‘How the West Was Won’ Carousel Ranch Event Raises $32K
Upcoming arts and cultural events in the Santa Clarita Valley for the week of May 29-June 1.
May 29-June 1: Santa Clarita Arts Upcoming Events
The Lancaster JetHawks scored three runs in the bottom of the 11th inning to come from behind and knock off the Inland Empire 66ers, 7-6, on Sunday afternoon at The Hangar.
JetHawks Win Sunday in Wild Walk-off Rally
Saugus High School graduating seniors James Klipfel and Diego Rumer received the first two Rod Bennett Memorial Scholarship Trust Fund awards at the school's 2017 senior honors ceremony on Tuesday night, May 16.
Saugus High Seniors Win First Rod Bennett Scholarships
1987 - Director John Landis acquitted of charges in deaths of Vic Morrow and two child actors on Valencia set of "Twilight Zone: The Movie" [story]
1888 - Olympian Jim Thorpe, "America's greatest athlete," born in Indian Territory (probably near Prague, Okla.); later in life, appeared in many B-Westerns shot in Placerita Canyon [story]
Brendan Rodgers blasted two home runs and the JetHawks used a six-run sixth inning to pull away from the Inland Empire 66ers of San Bernardino, 8-1, on Friday night at The Hangar.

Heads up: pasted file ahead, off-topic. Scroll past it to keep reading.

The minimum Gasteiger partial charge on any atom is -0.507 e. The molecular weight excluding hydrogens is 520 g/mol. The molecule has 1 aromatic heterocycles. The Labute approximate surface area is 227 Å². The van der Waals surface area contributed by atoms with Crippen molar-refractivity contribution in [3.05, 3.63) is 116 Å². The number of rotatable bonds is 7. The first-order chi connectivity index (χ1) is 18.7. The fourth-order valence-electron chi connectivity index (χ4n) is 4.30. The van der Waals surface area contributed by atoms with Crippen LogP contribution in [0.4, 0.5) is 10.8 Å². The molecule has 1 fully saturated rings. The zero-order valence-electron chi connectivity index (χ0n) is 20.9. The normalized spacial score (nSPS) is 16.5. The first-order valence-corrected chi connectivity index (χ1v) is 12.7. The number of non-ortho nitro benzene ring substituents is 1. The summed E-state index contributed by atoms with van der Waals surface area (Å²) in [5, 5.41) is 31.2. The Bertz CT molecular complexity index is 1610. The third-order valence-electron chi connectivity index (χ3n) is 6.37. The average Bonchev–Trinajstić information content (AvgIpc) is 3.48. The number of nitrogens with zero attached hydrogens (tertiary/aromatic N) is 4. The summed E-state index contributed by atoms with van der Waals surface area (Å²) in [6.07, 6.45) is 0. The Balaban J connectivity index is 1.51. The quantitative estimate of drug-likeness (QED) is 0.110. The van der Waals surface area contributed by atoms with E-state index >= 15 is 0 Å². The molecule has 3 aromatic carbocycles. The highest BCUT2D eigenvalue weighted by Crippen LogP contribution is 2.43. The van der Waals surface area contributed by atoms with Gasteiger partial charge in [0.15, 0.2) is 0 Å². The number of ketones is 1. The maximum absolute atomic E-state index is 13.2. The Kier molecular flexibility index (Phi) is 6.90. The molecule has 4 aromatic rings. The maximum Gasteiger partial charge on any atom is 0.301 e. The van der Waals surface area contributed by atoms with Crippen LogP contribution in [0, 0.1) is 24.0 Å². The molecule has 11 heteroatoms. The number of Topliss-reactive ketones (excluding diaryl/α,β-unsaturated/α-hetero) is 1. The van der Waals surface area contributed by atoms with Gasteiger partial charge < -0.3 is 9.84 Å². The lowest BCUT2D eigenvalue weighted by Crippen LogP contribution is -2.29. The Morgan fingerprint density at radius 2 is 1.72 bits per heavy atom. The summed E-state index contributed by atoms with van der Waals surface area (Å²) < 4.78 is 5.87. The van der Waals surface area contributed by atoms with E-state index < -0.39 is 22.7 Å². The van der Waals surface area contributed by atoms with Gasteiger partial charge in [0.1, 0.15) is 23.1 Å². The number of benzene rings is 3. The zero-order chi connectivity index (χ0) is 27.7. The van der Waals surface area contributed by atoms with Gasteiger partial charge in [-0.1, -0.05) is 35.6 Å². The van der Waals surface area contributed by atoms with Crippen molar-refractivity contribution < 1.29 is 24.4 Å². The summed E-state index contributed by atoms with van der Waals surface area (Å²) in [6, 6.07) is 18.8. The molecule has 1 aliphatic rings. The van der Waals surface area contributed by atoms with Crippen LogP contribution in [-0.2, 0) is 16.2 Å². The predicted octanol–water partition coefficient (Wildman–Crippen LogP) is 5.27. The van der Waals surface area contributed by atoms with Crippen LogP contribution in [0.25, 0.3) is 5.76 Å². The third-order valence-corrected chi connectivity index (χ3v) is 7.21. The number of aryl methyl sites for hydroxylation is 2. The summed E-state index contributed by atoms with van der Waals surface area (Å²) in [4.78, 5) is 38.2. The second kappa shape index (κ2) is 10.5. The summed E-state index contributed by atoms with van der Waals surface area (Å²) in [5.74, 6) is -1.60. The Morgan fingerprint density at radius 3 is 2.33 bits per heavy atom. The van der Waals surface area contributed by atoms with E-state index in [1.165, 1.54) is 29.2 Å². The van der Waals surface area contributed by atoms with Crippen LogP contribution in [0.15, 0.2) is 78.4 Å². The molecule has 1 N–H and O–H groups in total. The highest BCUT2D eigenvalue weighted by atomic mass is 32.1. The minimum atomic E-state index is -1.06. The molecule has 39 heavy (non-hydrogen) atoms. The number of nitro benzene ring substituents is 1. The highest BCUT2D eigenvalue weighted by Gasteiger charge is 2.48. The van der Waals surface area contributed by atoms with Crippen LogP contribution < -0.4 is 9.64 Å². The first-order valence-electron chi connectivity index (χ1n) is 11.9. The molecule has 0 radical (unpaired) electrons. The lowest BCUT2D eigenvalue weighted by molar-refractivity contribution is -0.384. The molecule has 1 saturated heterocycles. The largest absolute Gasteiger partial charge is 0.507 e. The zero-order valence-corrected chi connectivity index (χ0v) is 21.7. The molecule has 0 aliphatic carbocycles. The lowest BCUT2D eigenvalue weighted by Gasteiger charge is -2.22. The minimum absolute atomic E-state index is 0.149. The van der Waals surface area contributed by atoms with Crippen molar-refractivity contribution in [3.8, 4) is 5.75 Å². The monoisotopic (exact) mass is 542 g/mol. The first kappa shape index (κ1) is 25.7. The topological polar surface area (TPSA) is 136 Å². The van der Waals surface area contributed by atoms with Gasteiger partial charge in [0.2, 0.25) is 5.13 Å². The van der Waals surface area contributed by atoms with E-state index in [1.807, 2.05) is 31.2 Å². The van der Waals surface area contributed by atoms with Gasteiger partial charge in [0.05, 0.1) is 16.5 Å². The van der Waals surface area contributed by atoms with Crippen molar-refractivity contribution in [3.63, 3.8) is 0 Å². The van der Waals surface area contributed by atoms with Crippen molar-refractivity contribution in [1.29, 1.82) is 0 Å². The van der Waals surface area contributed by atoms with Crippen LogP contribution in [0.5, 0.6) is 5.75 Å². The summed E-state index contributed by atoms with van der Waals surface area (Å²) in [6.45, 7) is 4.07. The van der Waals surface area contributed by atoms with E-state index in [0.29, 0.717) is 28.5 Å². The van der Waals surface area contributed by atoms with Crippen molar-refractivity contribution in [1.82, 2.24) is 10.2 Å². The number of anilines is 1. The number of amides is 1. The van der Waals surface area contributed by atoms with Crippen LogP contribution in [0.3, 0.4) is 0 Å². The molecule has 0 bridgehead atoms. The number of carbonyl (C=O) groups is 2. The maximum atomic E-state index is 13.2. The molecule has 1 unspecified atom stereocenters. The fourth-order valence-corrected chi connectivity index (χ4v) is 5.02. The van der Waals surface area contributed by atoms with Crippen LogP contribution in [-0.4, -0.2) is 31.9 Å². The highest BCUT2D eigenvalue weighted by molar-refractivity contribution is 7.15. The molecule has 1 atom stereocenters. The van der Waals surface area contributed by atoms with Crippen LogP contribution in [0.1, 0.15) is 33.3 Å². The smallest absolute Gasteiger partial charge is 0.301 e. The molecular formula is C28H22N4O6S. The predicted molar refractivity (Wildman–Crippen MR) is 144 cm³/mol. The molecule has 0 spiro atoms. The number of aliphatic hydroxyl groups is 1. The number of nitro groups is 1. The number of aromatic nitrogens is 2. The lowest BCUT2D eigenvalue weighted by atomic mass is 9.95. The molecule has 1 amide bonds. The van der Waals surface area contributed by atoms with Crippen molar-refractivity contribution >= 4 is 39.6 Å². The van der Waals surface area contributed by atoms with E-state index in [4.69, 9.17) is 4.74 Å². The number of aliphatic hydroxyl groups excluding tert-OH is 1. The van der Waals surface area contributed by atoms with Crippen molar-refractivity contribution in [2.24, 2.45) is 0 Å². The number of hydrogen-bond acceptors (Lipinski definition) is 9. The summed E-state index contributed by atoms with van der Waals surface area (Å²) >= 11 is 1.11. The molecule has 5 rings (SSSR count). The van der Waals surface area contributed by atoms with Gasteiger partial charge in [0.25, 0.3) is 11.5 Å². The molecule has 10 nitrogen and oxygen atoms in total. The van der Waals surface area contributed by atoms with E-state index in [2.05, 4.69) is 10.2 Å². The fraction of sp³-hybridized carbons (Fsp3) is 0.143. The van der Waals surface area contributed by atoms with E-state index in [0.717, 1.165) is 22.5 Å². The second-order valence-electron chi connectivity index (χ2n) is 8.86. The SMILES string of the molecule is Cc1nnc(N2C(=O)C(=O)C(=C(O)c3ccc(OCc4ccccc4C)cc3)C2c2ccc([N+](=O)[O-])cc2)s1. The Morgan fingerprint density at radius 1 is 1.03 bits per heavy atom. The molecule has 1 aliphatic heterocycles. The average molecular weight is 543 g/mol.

Rodgers Powers JetHawks Over 66ers 8-1 Friday Night
Hamlet Marte hit two of Lancaster’s four home runs to help the JetHawks knock off the Inland Empire 66ers of San Bernardino, 9-5, on Saturday night at The Hangar.
Marte Hits 2 Homers, JetHawks Beat 66ers Again
1971 - Community preview night (pre-grand opening), Magic Mountain [story]
West Ranch High School dedicated their new Wall of Honor on Friday, which was produced by four West Ranch High School ASB students.
West Ranch High School Unveils Wall of Honor
Tonight on SCV NewsBreak, the SCV Senior Center honored those who gave their life in service. Plus, SCVi students are building a "tiny house" for a homeless veteran. Watch these stories and more on tonight's edition of SCV NewsBreak.
SCV NewsBreak for Friday, May 26, 2017
Fourth and fifth graders at Santa Clarita Valley International School are asking for the community’s assistance over Memorial Day weekend with fundraising for a “tiny house” they are building for a homeless veteran.
SCVi Students Raising Funds for Tiny House for Homeless Vet
Plambeck's objective, plain and simple, has always been about stopping development by any means possible. Her strategy involves multiple delay tactics, the worst being groundless litigation.